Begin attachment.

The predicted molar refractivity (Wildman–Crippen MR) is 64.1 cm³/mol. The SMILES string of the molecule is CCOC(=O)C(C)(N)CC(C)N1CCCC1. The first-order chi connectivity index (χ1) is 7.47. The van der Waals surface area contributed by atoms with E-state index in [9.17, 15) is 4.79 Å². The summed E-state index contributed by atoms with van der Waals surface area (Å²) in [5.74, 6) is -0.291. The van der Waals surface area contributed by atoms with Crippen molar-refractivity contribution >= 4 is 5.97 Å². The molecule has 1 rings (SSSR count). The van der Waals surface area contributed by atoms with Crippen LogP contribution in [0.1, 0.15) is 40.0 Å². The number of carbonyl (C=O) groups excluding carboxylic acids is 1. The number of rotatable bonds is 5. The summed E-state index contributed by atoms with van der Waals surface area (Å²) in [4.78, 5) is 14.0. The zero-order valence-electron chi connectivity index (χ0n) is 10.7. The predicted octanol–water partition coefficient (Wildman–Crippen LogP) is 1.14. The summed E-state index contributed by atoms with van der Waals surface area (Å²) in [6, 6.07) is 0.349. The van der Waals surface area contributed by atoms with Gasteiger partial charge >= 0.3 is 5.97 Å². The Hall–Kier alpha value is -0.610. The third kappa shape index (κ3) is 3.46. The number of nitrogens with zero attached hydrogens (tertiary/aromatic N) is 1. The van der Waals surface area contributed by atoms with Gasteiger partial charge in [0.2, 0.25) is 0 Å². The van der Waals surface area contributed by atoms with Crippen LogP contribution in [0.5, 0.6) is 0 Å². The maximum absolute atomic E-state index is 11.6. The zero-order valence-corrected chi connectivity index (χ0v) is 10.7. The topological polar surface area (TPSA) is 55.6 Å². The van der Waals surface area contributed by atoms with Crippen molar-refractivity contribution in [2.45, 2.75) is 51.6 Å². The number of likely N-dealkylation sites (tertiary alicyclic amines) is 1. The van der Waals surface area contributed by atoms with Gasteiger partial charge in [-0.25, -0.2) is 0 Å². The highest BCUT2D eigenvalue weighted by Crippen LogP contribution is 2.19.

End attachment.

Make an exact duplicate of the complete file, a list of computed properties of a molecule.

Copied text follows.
The predicted molar refractivity (Wildman–Crippen MR) is 64.1 cm³/mol. The SMILES string of the molecule is CCOC(=O)C(C)(N)CC(C)N1CCCC1. The first-order chi connectivity index (χ1) is 7.47. The van der Waals surface area contributed by atoms with E-state index in [9.17, 15) is 4.79 Å². The summed E-state index contributed by atoms with van der Waals surface area (Å²) in [5.74, 6) is -0.291. The van der Waals surface area contributed by atoms with Crippen molar-refractivity contribution >= 4 is 5.97 Å². The molecule has 1 rings (SSSR count). The van der Waals surface area contributed by atoms with Crippen LogP contribution in [0.1, 0.15) is 40.0 Å². The number of carbonyl (C=O) groups excluding carboxylic acids is 1. The number of rotatable bonds is 5. The summed E-state index contributed by atoms with van der Waals surface area (Å²) in [4.78, 5) is 14.0. The zero-order valence-electron chi connectivity index (χ0n) is 10.7. The predicted octanol–water partition coefficient (Wildman–Crippen LogP) is 1.14. The summed E-state index contributed by atoms with van der Waals surface area (Å²) in [6, 6.07) is 0.349. The van der Waals surface area contributed by atoms with Gasteiger partial charge >= 0.3 is 5.97 Å². The Hall–Kier alpha value is -0.610. The third kappa shape index (κ3) is 3.46. The number of nitrogens with zero attached hydrogens (tertiary/aromatic N) is 1. The van der Waals surface area contributed by atoms with Gasteiger partial charge in [0.2, 0.25) is 0 Å². The van der Waals surface area contributed by atoms with Crippen LogP contribution in [0.5, 0.6) is 0 Å². The maximum absolute atomic E-state index is 11.6. The zero-order valence-corrected chi connectivity index (χ0v) is 10.7. The topological polar surface area (TPSA) is 55.6 Å². The van der Waals surface area contributed by atoms with Crippen molar-refractivity contribution in [2.45, 2.75) is 51.6 Å². The number of likely N-dealkylation sites (tertiary alicyclic amines) is 1. The van der Waals surface area contributed by atoms with Gasteiger partial charge in [-0.25, -0.2) is 0 Å². The highest BCUT2D eigenvalue weighted by Crippen LogP contribution is 2.19.